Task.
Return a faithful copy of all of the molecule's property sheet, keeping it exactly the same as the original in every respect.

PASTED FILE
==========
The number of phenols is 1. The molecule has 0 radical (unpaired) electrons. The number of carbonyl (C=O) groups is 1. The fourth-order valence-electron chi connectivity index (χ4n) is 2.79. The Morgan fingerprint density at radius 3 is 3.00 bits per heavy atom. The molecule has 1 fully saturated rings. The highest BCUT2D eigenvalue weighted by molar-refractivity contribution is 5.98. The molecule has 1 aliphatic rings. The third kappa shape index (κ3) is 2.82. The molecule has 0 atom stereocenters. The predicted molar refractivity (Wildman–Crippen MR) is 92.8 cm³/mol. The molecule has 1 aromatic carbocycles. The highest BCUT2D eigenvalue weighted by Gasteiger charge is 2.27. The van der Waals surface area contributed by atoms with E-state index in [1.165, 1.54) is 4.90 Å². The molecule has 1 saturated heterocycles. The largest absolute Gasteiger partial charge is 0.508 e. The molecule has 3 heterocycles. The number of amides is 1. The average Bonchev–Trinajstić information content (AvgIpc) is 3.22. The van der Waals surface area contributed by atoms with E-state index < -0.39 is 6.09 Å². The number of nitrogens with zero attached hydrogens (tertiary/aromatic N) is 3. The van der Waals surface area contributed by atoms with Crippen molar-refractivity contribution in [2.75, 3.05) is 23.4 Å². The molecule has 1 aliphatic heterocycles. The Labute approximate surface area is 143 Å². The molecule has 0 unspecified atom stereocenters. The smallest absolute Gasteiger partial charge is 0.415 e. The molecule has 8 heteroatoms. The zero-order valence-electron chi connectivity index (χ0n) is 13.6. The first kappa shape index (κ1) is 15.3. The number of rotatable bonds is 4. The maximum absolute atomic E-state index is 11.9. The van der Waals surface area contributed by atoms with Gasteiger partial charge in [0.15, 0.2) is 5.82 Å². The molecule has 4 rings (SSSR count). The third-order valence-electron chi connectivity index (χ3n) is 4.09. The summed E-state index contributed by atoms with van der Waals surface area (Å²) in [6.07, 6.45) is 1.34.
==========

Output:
The number of phenols is 1. The molecule has 0 radical (unpaired) electrons. The number of carbonyl (C=O) groups is 1. The fourth-order valence-electron chi connectivity index (χ4n) is 2.79. The Morgan fingerprint density at radius 3 is 3.00 bits per heavy atom. The molecule has 1 fully saturated rings. The highest BCUT2D eigenvalue weighted by molar-refractivity contribution is 5.98. The molecule has 1 aliphatic rings. The third kappa shape index (κ3) is 2.82. The molecule has 0 atom stereocenters. The predicted molar refractivity (Wildman–Crippen MR) is 92.8 cm³/mol. The molecule has 1 aromatic carbocycles. The highest BCUT2D eigenvalue weighted by Gasteiger charge is 2.27. The van der Waals surface area contributed by atoms with E-state index in [1.165, 1.54) is 4.90 Å². The molecule has 1 saturated heterocycles. The largest absolute Gasteiger partial charge is 0.508 e. The molecule has 3 heterocycles. The number of amides is 1. The average Bonchev–Trinajstić information content (AvgIpc) is 3.22. The van der Waals surface area contributed by atoms with E-state index < -0.39 is 6.09 Å². The number of nitrogens with zero attached hydrogens (tertiary/aromatic N) is 3. The van der Waals surface area contributed by atoms with Crippen molar-refractivity contribution in [2.75, 3.05) is 23.4 Å². The molecule has 1 aliphatic heterocycles. The Labute approximate surface area is 143 Å². The molecule has 0 unspecified atom stereocenters. The smallest absolute Gasteiger partial charge is 0.415 e. The molecule has 8 heteroatoms. The zero-order valence-electron chi connectivity index (χ0n) is 13.6. The first kappa shape index (κ1) is 15.3. The number of rotatable bonds is 4. The maximum absolute atomic E-state index is 11.9. The van der Waals surface area contributed by atoms with Gasteiger partial charge in [0.15, 0.2) is 5.82 Å². The molecule has 4 rings (SSSR count). The third-order valence-electron chi connectivity index (χ3n) is 4.09. The summed E-state index contributed by atoms with van der Waals surface area (Å²) in [6.07, 6.45) is 1.34.